Today I had the pleasure of reading some of your writings: I’m very happy to find a lot of sharing in our vision of these times.

We brought BuskerLabel online to provide a music-focused and a very accessible way for Artists to get funded before releasing their songs or album; and for Fans to establish their personal brand as the co-producers of the new music in a fair way.

We believe this is a great way to start a relationship between Artists and True Fans.
And the Artist gets the money from the Hat on the release date.

True Fans will also have their name in Credits, forever.

The “release event” is central in BuskerLabel: we believe that its uniqueness should get the right attention and value.
We invite Fans to take part to the discovery of new music: this will add audience to the current fan base of an Artist (e.g. MySpace or FB “friends”).

In the last Beta months we got feedback from bands and indies: they want to enlarge the fan base, they like the implicit emphasis on the “release date” and they want to follow-up with True Fans to discover places for live concerts and get help from True Fans on the territory.

We’d like to find enlightened people to share this venture and be part of this transformation.

Have a 2010 of success, for passions and projects.


Dave Allen


Thanks for the reference and link to my recent essay. You rightly point out that at least two generations of young people have grown up without ever visiting a CD store or even buying a CD. This trend will continue. As I wrote at the end of the essay, 8 year olds will be looking to musicians to provide them with much more than a CD release. The “event” around any music release is what will move them to support an artist.

Today, and even more in the future, kids do not want to own, store, or even necessarily collect music, they simply want to access it wherever they go. This is not a new iPod generation, it’s the burgeoning cloud generation. Let’s see where Apple and LaLa go together…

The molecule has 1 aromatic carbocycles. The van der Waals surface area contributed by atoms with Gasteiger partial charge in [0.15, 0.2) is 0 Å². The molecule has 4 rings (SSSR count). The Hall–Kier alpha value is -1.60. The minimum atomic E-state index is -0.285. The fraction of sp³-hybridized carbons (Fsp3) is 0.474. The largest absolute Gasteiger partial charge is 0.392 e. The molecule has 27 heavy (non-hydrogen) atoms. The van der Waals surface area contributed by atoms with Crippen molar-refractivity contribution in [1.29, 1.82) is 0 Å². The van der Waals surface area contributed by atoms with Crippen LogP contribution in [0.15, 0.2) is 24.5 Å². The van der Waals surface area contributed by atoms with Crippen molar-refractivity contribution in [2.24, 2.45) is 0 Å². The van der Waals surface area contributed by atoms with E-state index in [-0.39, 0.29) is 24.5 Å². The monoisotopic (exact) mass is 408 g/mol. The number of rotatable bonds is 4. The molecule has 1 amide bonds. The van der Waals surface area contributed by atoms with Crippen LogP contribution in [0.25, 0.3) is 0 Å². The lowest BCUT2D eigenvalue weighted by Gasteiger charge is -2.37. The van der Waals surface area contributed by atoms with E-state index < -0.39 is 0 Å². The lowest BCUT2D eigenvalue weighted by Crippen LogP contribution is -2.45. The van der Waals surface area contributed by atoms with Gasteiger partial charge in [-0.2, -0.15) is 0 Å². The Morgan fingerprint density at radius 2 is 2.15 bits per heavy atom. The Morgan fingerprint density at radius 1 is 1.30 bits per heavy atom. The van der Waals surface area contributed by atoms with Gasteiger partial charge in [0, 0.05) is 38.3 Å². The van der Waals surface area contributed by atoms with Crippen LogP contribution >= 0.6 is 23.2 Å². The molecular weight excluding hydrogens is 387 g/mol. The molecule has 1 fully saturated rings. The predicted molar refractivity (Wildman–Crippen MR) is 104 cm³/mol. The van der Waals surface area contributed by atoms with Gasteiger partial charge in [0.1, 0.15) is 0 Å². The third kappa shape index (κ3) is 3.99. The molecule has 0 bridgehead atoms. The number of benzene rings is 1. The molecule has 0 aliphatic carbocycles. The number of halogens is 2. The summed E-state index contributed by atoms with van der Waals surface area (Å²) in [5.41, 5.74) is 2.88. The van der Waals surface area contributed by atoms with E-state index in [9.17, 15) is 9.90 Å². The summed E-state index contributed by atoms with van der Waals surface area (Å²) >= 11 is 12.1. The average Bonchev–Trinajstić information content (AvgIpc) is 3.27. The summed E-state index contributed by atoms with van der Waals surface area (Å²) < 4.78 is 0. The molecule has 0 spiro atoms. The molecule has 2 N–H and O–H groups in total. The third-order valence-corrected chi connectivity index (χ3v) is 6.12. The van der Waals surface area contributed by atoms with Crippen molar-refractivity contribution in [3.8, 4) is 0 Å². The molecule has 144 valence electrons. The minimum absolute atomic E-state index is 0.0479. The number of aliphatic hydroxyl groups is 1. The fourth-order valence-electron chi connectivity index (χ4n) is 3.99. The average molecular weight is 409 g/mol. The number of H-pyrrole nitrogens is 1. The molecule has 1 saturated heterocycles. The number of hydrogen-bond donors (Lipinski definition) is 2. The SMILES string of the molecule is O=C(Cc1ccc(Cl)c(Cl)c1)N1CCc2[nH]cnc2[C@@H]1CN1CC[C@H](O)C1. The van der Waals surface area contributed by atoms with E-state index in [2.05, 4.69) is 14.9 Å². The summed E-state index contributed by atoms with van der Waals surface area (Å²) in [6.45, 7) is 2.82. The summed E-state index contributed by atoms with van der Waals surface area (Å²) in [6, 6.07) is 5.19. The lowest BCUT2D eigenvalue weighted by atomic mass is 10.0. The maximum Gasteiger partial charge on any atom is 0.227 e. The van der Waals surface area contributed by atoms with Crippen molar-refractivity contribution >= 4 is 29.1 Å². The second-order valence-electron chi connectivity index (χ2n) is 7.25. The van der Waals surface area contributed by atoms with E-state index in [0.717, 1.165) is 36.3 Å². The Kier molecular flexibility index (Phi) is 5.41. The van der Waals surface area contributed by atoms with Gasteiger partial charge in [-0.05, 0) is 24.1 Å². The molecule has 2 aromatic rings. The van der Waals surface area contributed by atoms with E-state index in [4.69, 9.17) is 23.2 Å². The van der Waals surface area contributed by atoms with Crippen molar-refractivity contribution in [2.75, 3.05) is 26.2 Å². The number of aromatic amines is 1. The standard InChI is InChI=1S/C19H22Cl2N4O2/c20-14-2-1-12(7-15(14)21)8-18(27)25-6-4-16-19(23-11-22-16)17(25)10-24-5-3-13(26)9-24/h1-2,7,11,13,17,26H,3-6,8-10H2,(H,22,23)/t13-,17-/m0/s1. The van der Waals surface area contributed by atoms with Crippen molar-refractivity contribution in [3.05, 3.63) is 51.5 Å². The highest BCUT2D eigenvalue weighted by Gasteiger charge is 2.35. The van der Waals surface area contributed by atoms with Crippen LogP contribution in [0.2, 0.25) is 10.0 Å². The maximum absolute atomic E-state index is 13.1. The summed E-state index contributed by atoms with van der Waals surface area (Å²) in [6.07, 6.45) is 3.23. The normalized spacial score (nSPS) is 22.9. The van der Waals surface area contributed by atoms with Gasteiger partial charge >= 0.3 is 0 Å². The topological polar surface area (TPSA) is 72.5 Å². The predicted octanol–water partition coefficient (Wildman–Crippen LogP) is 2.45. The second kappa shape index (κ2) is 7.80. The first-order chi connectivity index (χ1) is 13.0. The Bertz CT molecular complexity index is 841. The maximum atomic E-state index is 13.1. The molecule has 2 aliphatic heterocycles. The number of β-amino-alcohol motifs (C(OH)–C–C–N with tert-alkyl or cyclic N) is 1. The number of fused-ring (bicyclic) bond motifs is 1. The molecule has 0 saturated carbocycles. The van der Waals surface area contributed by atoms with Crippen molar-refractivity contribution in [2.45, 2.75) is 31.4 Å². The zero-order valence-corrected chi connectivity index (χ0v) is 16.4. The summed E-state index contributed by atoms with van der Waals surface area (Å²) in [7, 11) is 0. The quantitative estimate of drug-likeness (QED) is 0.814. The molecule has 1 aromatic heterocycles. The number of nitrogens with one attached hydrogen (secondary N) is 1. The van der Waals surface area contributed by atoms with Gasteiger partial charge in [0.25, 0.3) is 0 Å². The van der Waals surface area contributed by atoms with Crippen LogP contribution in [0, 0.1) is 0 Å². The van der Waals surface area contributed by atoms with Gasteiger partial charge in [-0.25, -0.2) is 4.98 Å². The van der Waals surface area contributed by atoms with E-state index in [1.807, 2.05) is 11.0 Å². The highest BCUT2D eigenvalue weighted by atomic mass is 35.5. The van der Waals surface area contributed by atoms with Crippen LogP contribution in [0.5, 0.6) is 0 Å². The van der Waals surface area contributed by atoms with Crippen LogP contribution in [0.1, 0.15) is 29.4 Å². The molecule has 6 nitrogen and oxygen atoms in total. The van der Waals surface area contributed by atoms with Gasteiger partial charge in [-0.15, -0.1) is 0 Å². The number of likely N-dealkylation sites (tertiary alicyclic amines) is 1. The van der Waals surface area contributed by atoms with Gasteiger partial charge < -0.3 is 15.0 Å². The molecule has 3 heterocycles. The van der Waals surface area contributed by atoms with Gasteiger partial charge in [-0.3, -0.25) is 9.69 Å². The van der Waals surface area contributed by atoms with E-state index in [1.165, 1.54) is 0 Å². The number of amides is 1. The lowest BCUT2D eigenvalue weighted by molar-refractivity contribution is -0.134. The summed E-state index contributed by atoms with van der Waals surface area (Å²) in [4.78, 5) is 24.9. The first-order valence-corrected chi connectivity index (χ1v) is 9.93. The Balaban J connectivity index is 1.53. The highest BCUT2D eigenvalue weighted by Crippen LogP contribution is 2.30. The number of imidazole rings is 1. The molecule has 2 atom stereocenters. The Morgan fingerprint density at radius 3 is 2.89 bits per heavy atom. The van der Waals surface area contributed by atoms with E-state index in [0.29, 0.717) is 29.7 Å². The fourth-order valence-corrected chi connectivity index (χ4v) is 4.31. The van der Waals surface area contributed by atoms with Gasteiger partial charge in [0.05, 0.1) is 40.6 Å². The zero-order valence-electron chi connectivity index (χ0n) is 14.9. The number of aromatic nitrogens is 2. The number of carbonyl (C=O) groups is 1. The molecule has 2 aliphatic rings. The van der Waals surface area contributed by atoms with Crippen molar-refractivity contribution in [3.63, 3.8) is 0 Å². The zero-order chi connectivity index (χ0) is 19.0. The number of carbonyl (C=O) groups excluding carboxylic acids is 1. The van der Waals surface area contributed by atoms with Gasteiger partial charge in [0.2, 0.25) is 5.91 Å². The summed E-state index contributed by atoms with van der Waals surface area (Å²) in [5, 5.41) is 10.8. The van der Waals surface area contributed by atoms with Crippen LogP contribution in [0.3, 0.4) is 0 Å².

Pancrazio Auteri


our new startup BuskerLabel is online and in Private Beta now.
We provide a platform to finance fresh, free music.
Very easily.
It’s entirely different from existing fund-raising websites.

It’s about the relationship between Artists and True Fans.
It’s about the need for music we all have from our first tape cassette to the latest playlist.
It’s about Artists using music as the main promotion tool, thanks to Creative Commons.
It’s about the word “piracy”: can’t be suitable for 95% of total downloaded music (IFPI music report 2009).

It’s invitation only for now, but you can ask for invitation codes :)

Have a great 2010!


Suzanne Lainson

I’ve grown pretty bored with articles rehashing what major labels didn’t when Napster came along (and I am not convinced they could have changed the result anyway). It really doesn’t have much to do with where the music industry is headed now.

Just because the major labels are in decline does not mean it has suddenly become easier for unsigned artists to make a living at this. There are a lot more musicians hoping to gain a piece of the music pie, which presents its own set of challenges.

Tony Vahl

I hope you’re right, but I think the possible future of cooperation is overly optimistic. I think record execs, artists, and fans will continue to find ways to antagonize each other.